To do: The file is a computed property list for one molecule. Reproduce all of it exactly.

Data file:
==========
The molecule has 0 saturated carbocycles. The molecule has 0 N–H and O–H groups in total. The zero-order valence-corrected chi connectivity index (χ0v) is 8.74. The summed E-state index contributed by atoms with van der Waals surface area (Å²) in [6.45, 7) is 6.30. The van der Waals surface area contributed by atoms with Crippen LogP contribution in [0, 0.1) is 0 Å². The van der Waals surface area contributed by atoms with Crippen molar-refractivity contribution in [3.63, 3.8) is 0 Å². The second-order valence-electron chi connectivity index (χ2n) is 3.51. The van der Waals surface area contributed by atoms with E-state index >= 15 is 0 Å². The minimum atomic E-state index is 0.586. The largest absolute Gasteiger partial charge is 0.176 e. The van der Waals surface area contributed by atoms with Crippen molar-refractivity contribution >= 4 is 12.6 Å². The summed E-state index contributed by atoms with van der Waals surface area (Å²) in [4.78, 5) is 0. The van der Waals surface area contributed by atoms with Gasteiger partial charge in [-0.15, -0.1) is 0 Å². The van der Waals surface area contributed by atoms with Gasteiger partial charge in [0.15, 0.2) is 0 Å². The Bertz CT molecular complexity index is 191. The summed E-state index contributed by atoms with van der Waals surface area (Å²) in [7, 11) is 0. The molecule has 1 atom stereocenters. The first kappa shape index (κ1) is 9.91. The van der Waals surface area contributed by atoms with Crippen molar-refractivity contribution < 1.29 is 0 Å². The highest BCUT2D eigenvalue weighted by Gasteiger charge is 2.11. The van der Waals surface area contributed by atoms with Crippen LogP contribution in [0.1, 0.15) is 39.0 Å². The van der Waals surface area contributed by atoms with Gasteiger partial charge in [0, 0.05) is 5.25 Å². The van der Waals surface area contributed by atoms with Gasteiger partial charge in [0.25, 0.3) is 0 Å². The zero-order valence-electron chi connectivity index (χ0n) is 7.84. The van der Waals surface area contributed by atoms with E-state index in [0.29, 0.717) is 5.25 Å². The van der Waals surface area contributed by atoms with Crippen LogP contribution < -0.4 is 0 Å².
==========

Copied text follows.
The molecule has 0 saturated carbocycles. The molecule has 0 N–H and O–H groups in total. The zero-order valence-corrected chi connectivity index (χ0v) is 8.74. The summed E-state index contributed by atoms with van der Waals surface area (Å²) in [6.45, 7) is 6.30. The van der Waals surface area contributed by atoms with Crippen LogP contribution in [0, 0.1) is 0 Å². The van der Waals surface area contributed by atoms with Crippen molar-refractivity contribution in [3.63, 3.8) is 0 Å². The second-order valence-electron chi connectivity index (χ2n) is 3.51. The van der Waals surface area contributed by atoms with E-state index >= 15 is 0 Å². The minimum atomic E-state index is 0.586. The largest absolute Gasteiger partial charge is 0.176 e. The van der Waals surface area contributed by atoms with Crippen molar-refractivity contribution >= 4 is 12.6 Å². The summed E-state index contributed by atoms with van der Waals surface area (Å²) in [4.78, 5) is 0. The van der Waals surface area contributed by atoms with Gasteiger partial charge in [-0.15, -0.1) is 0 Å². The van der Waals surface area contributed by atoms with Gasteiger partial charge in [0.15, 0.2) is 0 Å². The Bertz CT molecular complexity index is 191. The summed E-state index contributed by atoms with van der Waals surface area (Å²) in [7, 11) is 0. The molecule has 1 atom stereocenters. The first kappa shape index (κ1) is 9.91. The van der Waals surface area contributed by atoms with Crippen molar-refractivity contribution < 1.29 is 0 Å². The highest BCUT2D eigenvalue weighted by Gasteiger charge is 2.11. The van der Waals surface area contributed by atoms with Crippen LogP contribution in [0.1, 0.15) is 39.0 Å². The van der Waals surface area contributed by atoms with Gasteiger partial charge in [0, 0.05) is 5.25 Å². The van der Waals surface area contributed by atoms with Gasteiger partial charge in [0.25, 0.3) is 0 Å². The zero-order valence-electron chi connectivity index (χ0n) is 7.84. The van der Waals surface area contributed by atoms with E-state index in [0.29, 0.717) is 5.25 Å². The van der Waals surface area contributed by atoms with Crippen LogP contribution < -0.4 is 0 Å².